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  21. Caroline Eck, James McAllister & Renée van de Vall (eds.) (2010). The Question of Style in Philosophy and the Arts. Cambridge University Press.
    The eighteenth and nineteenth centuries witnessed a change in the perception of the arts and of philosophy. In the arts this transition occurred around 1800, with, for instance, the breakdown of Vitruvianism in architecture, while in philosophy the foundationalism of which Descartes and Spinoza were paradigmatic representatives, which presumed that philosophy and the sciences possessed a method of ensuring the demonstration of truths, was undermined by the idea, asserted by Nietzsche and Wittgenstein, that there exist (...)
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  22. Caroline Eck, James McAllister & Renée van de Vall (eds.) (1995). The Question of Style in Philosophy and the Arts. Cambridge University Press.
    The eighteenth and nineteenth centuries witnessed a change in the perception of the arts and of philosophy. In the arts this transition occurred around 1800, with, for instance, the breakdown of Vitruvianism in architecture, while in philosophy the foundationalism of which Descartes and Spinoza were paradigmatic representatives, which presumed that philosophy and the sciences possessed a method of ensuring the demonstration of truths, was undermined by the idea, asserted by Nietzsche and Wittgenstein, that there exist (...)
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  23.  36
    Gordon Graham (2000). Philosophy of the Arts: An Introduction to Aesthetics. Routledge.
    Most books on aesthetics tend to be either too theoretical for the arts or not theoretical enough for philosophy. This book strikes a new and better balance between these competing interests. By taking a normative question--why should we value the arts?--it manages to develop a genuinely philosophical understanding of art and its value while never losing sight of the poems, pictures and music which draw and sustain interest in the arts. In this new second edition, chapters (...)
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  24. Gordon Graham (2005). Philosophy of the Arts: An Introduction to Aesthetics. Routledge.
    _Philosophy of the Arts_ presents a comprehensive and accessible introduction to those coming to aesthetics and the philosophy of art for the first time. The third edition is greatly enhanced by new sections on art and beauty, modern art, Aristotle and katharsis, and Hegel. Each chapter has been thoroughly revised with fresh material and extended discussions. As with previous editions, the book: is jargon-free and will appeal to students of music, art history and literature as well as philosophy (...)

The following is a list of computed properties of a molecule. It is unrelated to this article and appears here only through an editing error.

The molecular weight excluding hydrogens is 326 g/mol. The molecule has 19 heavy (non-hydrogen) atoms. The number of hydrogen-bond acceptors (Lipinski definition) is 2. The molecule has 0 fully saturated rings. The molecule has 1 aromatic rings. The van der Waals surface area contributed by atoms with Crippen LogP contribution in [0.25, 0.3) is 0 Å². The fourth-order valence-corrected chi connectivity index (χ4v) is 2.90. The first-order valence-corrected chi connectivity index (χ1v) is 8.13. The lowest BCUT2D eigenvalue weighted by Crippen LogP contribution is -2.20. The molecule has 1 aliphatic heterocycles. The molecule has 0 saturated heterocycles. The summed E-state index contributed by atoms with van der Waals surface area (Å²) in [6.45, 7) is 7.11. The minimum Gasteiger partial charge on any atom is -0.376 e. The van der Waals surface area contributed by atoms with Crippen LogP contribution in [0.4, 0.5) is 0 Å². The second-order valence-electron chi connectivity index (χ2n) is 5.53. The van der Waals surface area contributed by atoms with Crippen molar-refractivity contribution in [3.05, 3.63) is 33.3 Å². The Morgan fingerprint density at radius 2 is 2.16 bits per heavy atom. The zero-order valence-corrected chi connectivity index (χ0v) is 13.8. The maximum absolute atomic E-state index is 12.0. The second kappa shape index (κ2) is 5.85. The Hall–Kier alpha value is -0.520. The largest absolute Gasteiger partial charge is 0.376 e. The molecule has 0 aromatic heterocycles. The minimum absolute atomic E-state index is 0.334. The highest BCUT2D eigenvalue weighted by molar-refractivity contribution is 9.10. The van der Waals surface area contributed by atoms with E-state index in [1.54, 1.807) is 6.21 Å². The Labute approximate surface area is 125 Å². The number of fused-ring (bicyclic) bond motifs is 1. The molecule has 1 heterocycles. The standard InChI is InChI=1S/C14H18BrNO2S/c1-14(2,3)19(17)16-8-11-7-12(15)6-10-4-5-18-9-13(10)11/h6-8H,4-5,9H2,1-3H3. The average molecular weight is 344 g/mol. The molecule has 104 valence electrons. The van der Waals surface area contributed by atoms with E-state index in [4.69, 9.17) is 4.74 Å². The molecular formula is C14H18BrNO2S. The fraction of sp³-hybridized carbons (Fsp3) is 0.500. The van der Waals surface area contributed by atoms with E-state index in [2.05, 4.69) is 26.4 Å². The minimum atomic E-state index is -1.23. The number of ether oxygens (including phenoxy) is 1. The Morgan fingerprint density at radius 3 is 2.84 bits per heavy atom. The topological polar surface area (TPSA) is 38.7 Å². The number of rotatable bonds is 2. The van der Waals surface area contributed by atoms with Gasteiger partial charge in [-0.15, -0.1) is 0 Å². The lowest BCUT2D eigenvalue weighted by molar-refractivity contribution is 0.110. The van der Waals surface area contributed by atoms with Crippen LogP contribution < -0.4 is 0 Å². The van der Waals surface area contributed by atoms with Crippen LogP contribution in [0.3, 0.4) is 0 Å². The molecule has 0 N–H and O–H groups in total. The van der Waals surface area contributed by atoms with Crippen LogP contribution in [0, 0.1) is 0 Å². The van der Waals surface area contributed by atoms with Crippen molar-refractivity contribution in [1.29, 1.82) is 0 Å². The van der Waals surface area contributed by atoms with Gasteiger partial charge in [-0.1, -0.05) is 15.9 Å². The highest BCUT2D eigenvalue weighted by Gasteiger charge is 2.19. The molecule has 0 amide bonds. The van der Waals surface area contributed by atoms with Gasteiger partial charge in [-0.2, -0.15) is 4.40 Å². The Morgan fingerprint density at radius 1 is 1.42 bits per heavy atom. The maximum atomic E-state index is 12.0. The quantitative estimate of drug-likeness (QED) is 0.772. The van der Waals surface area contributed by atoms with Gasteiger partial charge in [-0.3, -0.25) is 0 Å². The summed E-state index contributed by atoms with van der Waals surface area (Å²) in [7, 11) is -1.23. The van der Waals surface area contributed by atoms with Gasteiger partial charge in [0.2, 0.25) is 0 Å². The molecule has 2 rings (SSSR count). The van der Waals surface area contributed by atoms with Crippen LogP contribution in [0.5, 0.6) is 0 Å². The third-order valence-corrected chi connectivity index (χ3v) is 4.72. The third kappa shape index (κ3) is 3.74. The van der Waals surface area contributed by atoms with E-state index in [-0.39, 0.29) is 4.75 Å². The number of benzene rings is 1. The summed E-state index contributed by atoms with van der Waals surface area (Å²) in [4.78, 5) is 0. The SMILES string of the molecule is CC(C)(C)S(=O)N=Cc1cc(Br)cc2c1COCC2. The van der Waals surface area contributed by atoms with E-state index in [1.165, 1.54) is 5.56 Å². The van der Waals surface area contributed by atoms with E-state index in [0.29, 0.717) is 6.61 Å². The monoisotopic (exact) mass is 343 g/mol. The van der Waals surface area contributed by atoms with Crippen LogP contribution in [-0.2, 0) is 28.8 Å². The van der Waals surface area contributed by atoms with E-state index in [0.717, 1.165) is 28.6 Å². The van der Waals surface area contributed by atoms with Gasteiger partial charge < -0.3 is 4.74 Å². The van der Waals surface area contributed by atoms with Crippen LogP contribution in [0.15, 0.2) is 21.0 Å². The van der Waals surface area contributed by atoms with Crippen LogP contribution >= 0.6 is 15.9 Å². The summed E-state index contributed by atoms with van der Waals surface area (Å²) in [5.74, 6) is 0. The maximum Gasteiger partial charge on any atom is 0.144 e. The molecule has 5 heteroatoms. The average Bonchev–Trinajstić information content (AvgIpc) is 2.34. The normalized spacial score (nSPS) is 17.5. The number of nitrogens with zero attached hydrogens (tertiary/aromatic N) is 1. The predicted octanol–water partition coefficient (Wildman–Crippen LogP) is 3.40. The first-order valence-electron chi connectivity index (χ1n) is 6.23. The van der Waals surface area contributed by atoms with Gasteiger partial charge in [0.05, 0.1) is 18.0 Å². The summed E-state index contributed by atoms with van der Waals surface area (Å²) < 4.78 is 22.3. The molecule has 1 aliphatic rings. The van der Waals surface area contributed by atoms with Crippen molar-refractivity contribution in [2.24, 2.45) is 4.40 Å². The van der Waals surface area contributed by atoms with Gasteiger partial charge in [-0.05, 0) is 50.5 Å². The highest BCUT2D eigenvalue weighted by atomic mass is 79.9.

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  25. Gordon Graham (1997). Philosophy of the Arts: An Introduction to Aesthetics. Routledge.
    _Philosophy of the Arts_ presents a comprehensive and accessible introduction to those coming to aesthetics and the philosophy of art for the first time. The third edition is greatly enhanced with new chapters on art and beauty, the performing arts and modern art, and there are new sections on Aristotle, Hegel and Nietzsche. The remaining chapters have been thoroughly revised and extended. This new edition: is jargon-free and will appeal to students of music, art history, literature and theatre (...)
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  26. Gordon Graham (2003). Philosophy of the Arts: An Introduction to Aesthetics. Routledge.
    _Philosophy of the Arts_ presents a comprehensive and accessible introduction to those coming to aesthetics and the philosophy of art for the first time. The third edition is greatly enhanced with new chapters on art and beauty, the performing arts and modern art, and there are new sections on Aristotle, Hegel and Nietzsche. The remaining chapters have been thoroughly revised and extended. This new edition: is jargon-free and will appeal to students of music, art history, literature and theatre (...)
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  27. Matthew Kieran & Dominic Lopes (eds.) (2003). Imagination, Philosophy and the Arts. Routledge.
    _Imagination, Philosophy and the Arts_ is the first comprehensive collection of papers by philosophers examining the nature of imagination and its role in understanding and making art. Imagination is a central concept in aesthetics with close ties to issues in the philosophy of mind and the philosophy of language, yet it has not received the kind of sustained, critical attention it deserves. This collection of seventeen brand new essays critically examines just how and in what form the (...)